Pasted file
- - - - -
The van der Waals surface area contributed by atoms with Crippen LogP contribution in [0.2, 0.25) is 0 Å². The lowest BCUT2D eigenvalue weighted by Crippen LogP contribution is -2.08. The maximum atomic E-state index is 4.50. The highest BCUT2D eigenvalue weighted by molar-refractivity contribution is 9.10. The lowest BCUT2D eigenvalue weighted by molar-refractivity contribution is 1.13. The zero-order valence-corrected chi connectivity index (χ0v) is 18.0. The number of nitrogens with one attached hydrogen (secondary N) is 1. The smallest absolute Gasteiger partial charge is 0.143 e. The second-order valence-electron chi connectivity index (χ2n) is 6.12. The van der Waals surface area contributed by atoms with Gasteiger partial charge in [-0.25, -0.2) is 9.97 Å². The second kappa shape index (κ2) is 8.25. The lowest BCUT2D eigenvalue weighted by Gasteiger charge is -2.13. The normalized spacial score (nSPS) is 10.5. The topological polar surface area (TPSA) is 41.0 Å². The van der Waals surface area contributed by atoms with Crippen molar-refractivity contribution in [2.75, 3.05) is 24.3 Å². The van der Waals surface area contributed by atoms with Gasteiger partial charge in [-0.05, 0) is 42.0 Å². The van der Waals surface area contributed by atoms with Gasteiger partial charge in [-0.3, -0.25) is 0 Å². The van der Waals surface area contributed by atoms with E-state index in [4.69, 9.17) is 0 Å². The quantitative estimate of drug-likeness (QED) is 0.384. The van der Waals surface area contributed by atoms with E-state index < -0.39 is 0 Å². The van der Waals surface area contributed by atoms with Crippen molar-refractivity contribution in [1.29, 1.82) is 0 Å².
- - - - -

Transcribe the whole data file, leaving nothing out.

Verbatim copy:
The van der Waals surface area contributed by atoms with Crippen LogP contribution in [0.2, 0.25) is 0 Å². The lowest BCUT2D eigenvalue weighted by Crippen LogP contribution is -2.08. The maximum atomic E-state index is 4.50. The highest BCUT2D eigenvalue weighted by molar-refractivity contribution is 9.10. The lowest BCUT2D eigenvalue weighted by molar-refractivity contribution is 1.13. The zero-order valence-corrected chi connectivity index (χ0v) is 18.0. The number of nitrogens with one attached hydrogen (secondary N) is 1. The smallest absolute Gasteiger partial charge is 0.143 e. The second-order valence-electron chi connectivity index (χ2n) is 6.12. The van der Waals surface area contributed by atoms with Gasteiger partial charge in [-0.25, -0.2) is 9.97 Å². The second kappa shape index (κ2) is 8.25. The lowest BCUT2D eigenvalue weighted by Gasteiger charge is -2.13. The normalized spacial score (nSPS) is 10.5. The topological polar surface area (TPSA) is 41.0 Å². The van der Waals surface area contributed by atoms with Crippen molar-refractivity contribution in [2.75, 3.05) is 24.3 Å². The van der Waals surface area contributed by atoms with Gasteiger partial charge in [-0.05, 0) is 42.0 Å². The van der Waals surface area contributed by atoms with Gasteiger partial charge in [-0.3, -0.25) is 0 Å². The van der Waals surface area contributed by atoms with E-state index in [4.69, 9.17) is 0 Å². The quantitative estimate of drug-likeness (QED) is 0.384. The van der Waals surface area contributed by atoms with E-state index < -0.39 is 0 Å². The van der Waals surface area contributed by atoms with Crippen molar-refractivity contribution in [1.29, 1.82) is 0 Å².